Shoulder kissing is a tradition that seems to be practiced as a greeting in, among other places, Saudi Arabia and Iran.
The Guardian has an article about one instance:
Iran's supreme leader, Ayatollah Ali Khamenei, was supposed to be endorsing Mahmoud Ahmadinejad for his second term as the president of Iran, but his awkward body language at today's ceremony ...
Found the answer in the book Xenophon's Cyropaedia: Style, Genre, and Literary Technique, by Professor Deborah Levine Gera:
The gods Cyrus sacrifices to are all Greek ones, although Xenophon may
have had their Persian counterparts in mind: Zeus is actually meant to
be Ahura Mazda, Hestia is the god of the hearth-fire, Helios is
Judging from the context Ohrmazd knows his creatures can be corrupted and that in this way he tricks the evil spirit into accepting a proposed time for their final fight (making sure they are not fighting constantly). Ohrmazd, using his omniscience knew the end result would result in the evil spirit being disabled.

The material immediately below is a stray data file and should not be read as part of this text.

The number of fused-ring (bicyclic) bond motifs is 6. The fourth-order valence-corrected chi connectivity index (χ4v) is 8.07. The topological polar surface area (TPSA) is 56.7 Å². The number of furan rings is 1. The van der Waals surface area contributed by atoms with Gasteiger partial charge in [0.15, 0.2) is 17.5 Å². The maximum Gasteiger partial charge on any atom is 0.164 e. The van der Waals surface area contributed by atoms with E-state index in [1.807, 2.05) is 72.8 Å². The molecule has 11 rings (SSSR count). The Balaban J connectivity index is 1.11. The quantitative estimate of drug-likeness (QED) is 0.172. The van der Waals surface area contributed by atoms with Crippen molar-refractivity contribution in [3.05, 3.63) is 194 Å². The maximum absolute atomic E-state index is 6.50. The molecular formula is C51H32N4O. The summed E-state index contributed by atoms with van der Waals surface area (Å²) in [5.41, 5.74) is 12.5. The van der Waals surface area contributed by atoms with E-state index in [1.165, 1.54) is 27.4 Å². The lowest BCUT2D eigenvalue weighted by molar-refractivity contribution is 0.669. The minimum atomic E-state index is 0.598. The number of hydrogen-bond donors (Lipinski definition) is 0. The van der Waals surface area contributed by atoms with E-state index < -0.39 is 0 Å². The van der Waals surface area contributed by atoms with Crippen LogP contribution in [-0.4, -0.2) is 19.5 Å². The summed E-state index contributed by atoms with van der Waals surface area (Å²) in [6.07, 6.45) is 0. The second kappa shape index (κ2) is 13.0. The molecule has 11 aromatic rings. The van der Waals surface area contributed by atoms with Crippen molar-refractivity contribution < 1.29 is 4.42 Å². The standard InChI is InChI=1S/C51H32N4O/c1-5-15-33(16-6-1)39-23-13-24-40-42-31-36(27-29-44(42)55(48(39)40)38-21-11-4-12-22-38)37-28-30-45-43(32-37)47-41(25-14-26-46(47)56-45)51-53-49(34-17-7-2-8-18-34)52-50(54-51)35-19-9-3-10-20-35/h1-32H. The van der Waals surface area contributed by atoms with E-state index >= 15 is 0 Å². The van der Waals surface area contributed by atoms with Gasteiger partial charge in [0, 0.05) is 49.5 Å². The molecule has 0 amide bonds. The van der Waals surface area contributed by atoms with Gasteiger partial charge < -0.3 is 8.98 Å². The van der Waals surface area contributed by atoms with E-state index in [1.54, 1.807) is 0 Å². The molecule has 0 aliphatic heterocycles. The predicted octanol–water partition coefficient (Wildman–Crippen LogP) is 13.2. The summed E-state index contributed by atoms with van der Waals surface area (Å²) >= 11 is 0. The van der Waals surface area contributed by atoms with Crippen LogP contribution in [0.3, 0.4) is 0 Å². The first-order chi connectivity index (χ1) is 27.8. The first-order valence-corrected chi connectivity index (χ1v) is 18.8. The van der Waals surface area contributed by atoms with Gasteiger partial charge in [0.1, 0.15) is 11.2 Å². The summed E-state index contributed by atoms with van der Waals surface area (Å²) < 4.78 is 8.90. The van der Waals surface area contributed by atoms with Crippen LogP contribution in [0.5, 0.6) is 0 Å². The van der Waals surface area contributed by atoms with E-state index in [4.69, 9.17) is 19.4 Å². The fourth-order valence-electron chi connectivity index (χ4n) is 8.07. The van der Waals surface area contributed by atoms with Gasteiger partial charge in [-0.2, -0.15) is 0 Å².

And the evil spirit shouted thus: 'I will ...
This may seem odd, but I'm answering my own question. The transliteration answer for (گرگینه) is gorgine. I found the answer here: https://www.wordsense.eu/werewolf/ and the audio pronunciation here:
(Just for what little it worths, "most sources on the internet" seem to be carbon copies of each other, be it Wikipedia, Encyclopedia Iranica which seem to refer back to articles in JSTOR. Anyway.)
A search through An Avesta Grammar in Comparison with Sanskrit reveals that you're on the right path with early Iranian roots:
WIND --- Av. văyu-, Skt. ...
Since this is a modern piece of jewelry, it's going to be hard to give any answer other than "the whim of the artist". However, the interwoven animal motifs make me think this is inspired by Viking art.
My modern eyes see the animal heads as canine, but they most resemble dragon heads appearing in this article.
Here is detail from the prow of a Viking ...